CPU parameters during a Cinebench R15 multi-core loop in Zero RPM mode
CPU parameters during a Cinebench R15 multi-core loop. (Green: Balanced, Red: Turbo)
CPU parameters during a Cinebench R15 multi-core loop. (Green: Balanced, Red: Turbo)

Stress test

Stressing the Core i9-13900K with Prime95 in-place large FFTs shows expected trends in clocks with a max boost of up to 4.7 GHz in both Balanced and Turbo modes.

Both these modes allow for a similar peak core temperature of 78 °C. Max package powers hover around the 280 W mark with Turbo allowing for up to 286 W.

CPU parameters during Prime95 stress. (Green: Balanced, Red: Turbo)
CPU parameters during Prime95 stress. (Green: Balanced, Red: Turbo)

Noise levels: Tolerable, save for the Turbo preset

Gigabyte officially rates the Waterforce X II's fan noise levels up to 37.5 db(A). However, the levels can go a lot higher, particularly in the Turbo preset.

dB(A) 0102030405060708090Deep BassMiddle BassHigh BassLower RangeMidsHigher MidsLower HighsMid HighsUpper HighsSuper Highs2013.432.3257.733.73110.833.14012.737.65012.937.46317.738.48018.538.810017.237.31252137.116013.541.320014.842.525014.443.631514.943.740013.242.25009.739.56306.837.98009.838.910008.335.512509.23416007.632.820008.532.825005.430.831504.42740002.823.750001.321.463000.7198000-014.910000-0.39.8125000.16.8160000.25.3SPL19.546.5N0.25.5median 8.5median 34Delta5.89.5hearing rangehide median Fan NoiseGigabyte Aorus Waterforce X II 360

The following table illustrates various fan presets and corresponding sound pressure levels (SPLs). Note that the values can momentarily increase even in quieter presets depending on the load.

Earthworks M23R, Arta (15 cm distance) Ambient: 19.50 dB(A)
Pump profile Fan profile Pump speed (RPM) Fan speed (RPM) Sound Pressure Level db(A)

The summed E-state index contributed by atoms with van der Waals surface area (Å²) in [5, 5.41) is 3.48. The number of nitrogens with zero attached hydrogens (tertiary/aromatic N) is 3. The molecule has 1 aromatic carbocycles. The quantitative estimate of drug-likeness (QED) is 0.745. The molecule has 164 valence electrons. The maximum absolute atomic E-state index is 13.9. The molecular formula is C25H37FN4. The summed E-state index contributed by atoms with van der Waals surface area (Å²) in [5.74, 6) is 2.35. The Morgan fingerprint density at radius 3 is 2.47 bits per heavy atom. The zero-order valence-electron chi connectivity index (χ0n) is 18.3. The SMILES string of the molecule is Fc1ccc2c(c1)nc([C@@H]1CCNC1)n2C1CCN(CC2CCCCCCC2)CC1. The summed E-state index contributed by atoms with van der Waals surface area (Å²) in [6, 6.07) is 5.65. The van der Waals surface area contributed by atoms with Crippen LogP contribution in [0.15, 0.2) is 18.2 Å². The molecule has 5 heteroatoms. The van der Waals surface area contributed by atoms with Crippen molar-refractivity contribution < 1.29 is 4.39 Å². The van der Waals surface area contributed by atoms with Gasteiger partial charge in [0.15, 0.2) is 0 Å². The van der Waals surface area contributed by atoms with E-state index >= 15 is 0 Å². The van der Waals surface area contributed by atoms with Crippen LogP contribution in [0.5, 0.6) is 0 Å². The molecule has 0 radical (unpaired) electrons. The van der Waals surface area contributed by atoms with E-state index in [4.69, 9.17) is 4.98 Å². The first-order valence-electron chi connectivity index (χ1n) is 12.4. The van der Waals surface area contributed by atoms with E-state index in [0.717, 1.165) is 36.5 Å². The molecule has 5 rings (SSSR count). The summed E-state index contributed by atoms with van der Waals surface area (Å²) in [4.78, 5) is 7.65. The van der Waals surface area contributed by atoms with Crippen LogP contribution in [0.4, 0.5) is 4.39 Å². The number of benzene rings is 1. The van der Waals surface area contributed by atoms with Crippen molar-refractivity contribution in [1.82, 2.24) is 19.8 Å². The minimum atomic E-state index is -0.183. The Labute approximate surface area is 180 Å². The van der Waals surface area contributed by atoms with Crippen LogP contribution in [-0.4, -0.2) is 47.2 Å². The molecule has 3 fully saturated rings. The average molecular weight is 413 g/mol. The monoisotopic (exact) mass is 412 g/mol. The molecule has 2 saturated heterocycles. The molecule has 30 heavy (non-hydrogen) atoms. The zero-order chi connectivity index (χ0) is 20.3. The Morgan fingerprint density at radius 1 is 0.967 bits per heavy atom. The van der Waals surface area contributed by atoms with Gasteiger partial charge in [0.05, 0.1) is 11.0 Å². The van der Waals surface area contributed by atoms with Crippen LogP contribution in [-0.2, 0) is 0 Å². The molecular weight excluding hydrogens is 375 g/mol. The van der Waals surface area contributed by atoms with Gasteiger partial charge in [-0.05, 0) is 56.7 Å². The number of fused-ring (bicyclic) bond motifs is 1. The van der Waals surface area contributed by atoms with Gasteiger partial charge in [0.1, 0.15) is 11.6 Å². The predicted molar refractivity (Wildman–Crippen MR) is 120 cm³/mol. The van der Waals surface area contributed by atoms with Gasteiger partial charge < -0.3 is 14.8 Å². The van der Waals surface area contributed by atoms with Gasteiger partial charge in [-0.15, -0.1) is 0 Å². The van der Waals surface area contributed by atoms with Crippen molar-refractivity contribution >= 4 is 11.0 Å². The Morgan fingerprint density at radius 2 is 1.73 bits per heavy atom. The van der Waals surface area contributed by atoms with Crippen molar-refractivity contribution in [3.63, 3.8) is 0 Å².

Balanced Zero RPM 2,720 25.09
Turbo Zero RPM 3,214 25.42
Balanced Quiet 2,720 1,305 27.44
Balanced Default 2,722 1,369 29.02
Balanced Balanced 2,734 1,425 30.49
Balanced Performance 2,721 1,844 38.05
Turbo Turbo 3,265 2,502 46.53

As demonstrated in the Cinebench R15 multi-core loop and stress test above, the Balanced preset allows consistent CPU performance without throttling.

With emissions of just about 30.5 dB(A), this preset is recommended for most productivity and gaming workloads without having to worry about operating noise.

Turbo helps in keeping the CPU cool under sustained load over longer periods of time, but the fans can get distractingly loud at 46.5 dB(A) especially if you prefer working in a quiet environment.


+ Magnetic daisy-chain FDB fans reduce cable mess
+ Larger pump head compared to previous generation
+ Bright LCD display with many customization options
+ Effective Core i9-13900K cooling at 253 W even at Zero RPM
+ Tolerable fan noise emissions


- No 280 mm option
- Not a very high-res LCD
- No way to define custom fan curves
- GCC can use further performance improvements
- Expensive

Verdict: Clutter-free and effective CPU water cooler